Cobblestones are a strong, natural material, originally collected from riverbeds where the flow of the water made them round. When set in sand or bound with mortar, cobblestones once proved perfect for paving roads. With the strength of cobblestone, no ruts developed in the streets. The surface remained flexible, so it wouldn’t crack during freezes. The stones also wouldn’t easily crack due to any normal movement on the road. Cobblestones prevented a road from getting muddy when it rained or from getting dusty in dry weather. If a stone did need replacing for any reason, it was easily dug up and a new one put in its place. Read more about the history of cobblestone in the U.S.A below.
Though commonplace in Europe, cobblestones were also used extensively in the United States. In the 1800s, most cobblestones arrived on ships from Europe as ballast. The cobblestones were then configured into city roads. In the mid-1800s in Philadelphia, most of the city streets were cobblestone. Today, Elfreth’s Alley is still paved with old cobblestones. In Pittsburgh’s Squirrel Hill North, a cobblestone street lined with beautiful, historic homes still exists.
Cobblestone streets in the historic district of Charleston, South Carolina have now been preserved as well. These streets, made up of used cobblestones, also came over in ships from Europe and were eventually repurposed as pavement for the city’s roads. By the late 18th century, more than ten miles of streets in Charleston were ultimately paved with the old cobblestones.
In Omaha’s Old Market district, the cobblestone streets date back to the late 1800s, when the area used to serve as a railroad center. Now it’s a popular entertainment center. In Minneapolis, original cobblestones still pave Main Street — the oldest street in that city. When exploring Old Town Alexandria in the state of Virginia, one can find Captains Row lined with old homes and cobblestone streets. In Boston, you’ll find Acorn Street on Beacon Hill paved with antique cobblestone. It’s known as the most photographed street in the United States.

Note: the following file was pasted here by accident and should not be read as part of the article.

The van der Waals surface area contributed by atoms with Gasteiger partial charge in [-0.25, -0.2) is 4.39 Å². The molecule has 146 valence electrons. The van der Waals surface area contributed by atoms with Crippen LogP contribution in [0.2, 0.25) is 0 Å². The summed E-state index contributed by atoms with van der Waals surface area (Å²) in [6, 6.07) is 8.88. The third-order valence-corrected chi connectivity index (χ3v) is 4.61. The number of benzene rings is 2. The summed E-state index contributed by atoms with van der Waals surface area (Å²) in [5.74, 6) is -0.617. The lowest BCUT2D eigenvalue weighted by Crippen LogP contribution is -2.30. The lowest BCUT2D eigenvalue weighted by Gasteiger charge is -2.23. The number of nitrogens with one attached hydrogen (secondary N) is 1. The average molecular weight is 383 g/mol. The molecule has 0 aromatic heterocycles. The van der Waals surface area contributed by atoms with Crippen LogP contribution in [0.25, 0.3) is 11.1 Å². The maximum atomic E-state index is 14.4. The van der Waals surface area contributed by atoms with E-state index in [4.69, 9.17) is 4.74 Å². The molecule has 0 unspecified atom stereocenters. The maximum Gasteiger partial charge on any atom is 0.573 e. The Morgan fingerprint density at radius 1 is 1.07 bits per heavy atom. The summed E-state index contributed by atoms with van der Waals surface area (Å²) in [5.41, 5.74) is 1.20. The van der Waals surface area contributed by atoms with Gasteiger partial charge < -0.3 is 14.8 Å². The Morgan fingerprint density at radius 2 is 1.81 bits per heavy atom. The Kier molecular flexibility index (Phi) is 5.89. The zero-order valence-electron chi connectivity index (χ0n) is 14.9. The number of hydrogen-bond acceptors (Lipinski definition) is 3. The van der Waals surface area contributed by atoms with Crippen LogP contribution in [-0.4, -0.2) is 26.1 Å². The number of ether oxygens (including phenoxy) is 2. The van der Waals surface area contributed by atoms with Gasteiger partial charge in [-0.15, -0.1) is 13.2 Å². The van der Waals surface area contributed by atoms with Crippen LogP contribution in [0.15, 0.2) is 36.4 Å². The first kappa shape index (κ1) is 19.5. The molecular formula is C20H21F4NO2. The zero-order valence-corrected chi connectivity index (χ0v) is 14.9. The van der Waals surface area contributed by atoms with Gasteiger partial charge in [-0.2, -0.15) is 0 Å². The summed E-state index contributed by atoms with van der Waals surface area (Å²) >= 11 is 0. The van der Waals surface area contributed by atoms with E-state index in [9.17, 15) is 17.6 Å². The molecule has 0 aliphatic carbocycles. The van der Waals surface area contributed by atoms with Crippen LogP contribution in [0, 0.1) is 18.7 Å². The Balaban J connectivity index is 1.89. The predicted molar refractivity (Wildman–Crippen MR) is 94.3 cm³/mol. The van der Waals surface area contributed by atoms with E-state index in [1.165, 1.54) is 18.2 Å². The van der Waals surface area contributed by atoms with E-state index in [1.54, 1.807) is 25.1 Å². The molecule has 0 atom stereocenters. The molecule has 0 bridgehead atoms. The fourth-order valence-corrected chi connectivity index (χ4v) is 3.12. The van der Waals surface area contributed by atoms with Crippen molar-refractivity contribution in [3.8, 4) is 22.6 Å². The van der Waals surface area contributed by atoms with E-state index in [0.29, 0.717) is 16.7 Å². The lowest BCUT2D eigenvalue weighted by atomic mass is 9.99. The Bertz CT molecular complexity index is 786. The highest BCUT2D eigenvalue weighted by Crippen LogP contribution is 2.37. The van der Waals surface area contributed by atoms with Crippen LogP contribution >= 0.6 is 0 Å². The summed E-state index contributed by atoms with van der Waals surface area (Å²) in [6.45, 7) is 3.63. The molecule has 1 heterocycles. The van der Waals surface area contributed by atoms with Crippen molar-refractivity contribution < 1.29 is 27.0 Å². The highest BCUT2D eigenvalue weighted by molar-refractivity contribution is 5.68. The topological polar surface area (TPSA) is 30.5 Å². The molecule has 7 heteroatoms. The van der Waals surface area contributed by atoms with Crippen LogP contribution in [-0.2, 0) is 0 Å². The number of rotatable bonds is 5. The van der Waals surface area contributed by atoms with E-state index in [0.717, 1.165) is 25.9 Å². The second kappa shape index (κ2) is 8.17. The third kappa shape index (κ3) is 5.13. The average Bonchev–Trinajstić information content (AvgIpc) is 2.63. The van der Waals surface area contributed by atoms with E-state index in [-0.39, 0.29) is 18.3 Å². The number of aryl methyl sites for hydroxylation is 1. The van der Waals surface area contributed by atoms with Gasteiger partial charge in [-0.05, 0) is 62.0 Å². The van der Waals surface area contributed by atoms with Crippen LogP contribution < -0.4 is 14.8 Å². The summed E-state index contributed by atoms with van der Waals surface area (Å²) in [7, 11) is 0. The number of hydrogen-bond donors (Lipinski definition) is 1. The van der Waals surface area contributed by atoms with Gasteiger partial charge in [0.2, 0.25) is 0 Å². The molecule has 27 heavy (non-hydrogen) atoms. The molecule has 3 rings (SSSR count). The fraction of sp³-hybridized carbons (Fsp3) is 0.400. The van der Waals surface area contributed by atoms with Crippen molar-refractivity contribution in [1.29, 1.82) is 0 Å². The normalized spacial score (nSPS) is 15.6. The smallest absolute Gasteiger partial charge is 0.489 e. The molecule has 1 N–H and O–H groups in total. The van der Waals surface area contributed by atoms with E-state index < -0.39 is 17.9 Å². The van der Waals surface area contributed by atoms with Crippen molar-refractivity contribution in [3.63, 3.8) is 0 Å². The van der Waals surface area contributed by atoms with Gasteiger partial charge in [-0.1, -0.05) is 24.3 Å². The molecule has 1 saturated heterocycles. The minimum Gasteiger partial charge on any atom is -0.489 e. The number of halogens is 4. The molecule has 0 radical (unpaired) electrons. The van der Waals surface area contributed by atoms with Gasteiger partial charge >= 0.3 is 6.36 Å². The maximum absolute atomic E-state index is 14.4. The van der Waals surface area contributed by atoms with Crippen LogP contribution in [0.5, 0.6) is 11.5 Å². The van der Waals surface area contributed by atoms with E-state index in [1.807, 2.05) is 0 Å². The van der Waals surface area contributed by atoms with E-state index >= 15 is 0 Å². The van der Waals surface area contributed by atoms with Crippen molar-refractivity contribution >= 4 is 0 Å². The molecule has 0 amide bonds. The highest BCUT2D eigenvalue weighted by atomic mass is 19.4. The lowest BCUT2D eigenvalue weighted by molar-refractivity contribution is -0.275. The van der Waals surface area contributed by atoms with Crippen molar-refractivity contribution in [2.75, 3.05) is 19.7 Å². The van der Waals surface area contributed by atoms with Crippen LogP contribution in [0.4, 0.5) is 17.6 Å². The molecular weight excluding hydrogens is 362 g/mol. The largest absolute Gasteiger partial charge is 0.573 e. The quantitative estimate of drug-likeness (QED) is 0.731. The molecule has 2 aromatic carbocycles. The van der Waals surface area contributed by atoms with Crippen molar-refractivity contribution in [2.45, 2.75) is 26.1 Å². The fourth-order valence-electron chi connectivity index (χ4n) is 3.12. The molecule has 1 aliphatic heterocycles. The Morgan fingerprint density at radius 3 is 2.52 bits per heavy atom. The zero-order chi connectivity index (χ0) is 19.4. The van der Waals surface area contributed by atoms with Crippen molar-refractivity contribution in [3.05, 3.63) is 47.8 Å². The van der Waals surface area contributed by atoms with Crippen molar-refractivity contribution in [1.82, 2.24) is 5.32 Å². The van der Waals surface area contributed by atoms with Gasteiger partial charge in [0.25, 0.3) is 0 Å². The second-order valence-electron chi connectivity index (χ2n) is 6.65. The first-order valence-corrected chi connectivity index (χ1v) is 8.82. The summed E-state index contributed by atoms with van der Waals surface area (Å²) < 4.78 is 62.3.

Historically, cobblestones were not only used for roads but for buildings as well. Cobblestones were once found in the Finger Lakes region of New York and used in architecture before the Civil War. Many of the old cobblestone buildings still standing today are in or near Rochester, New York, where the style was prominent.
Most existing cobblestone buildings are now private homes, such as the Walling Cobblestone Tavern in Wayne County, New York. The two-story, gable-roofed tavern — built around 1834 from irregular, multicolored cobblestones — is now listed on the National Register of Historic Places. However, some public, cobblestone buildings do still exist today. In Wayne County, a historic one-room schoolhouse remains standing. Constructed of cobblestones in the early 1800s, the builders of the Roe Cobblestone Schoolhouse used the same type of cobblestones as used with the Walling Tavern. It’s now a schoolhouse museum, operated by the Butler Historical Society.
Another public cobblestone building is the Alexander Classical School in Alexander, New York. This three-story school was first erected in the 1830s with cobblestone. After being used for a variety of purposes throughout the years, it was finally remodeled in the 1990s, restoring it to its natural beauty with reclaimed cobblestone to keep its historic charm. The building now contains a museum.
Due to their uniqueness and beauty, old cobblestones are once more becoming popular building materials. Old cobblestone, where the surface of the stones became smooth through years of activity, is now used to pave driveways or for use on patios, walkways, and more. For additional information about authentic, antique cobblestones for building projects or to restore properties, please contact us today. Reclaimed or used cobblestones uphold “green” building principles, and they add a unique beauty to any residential or commercial property.
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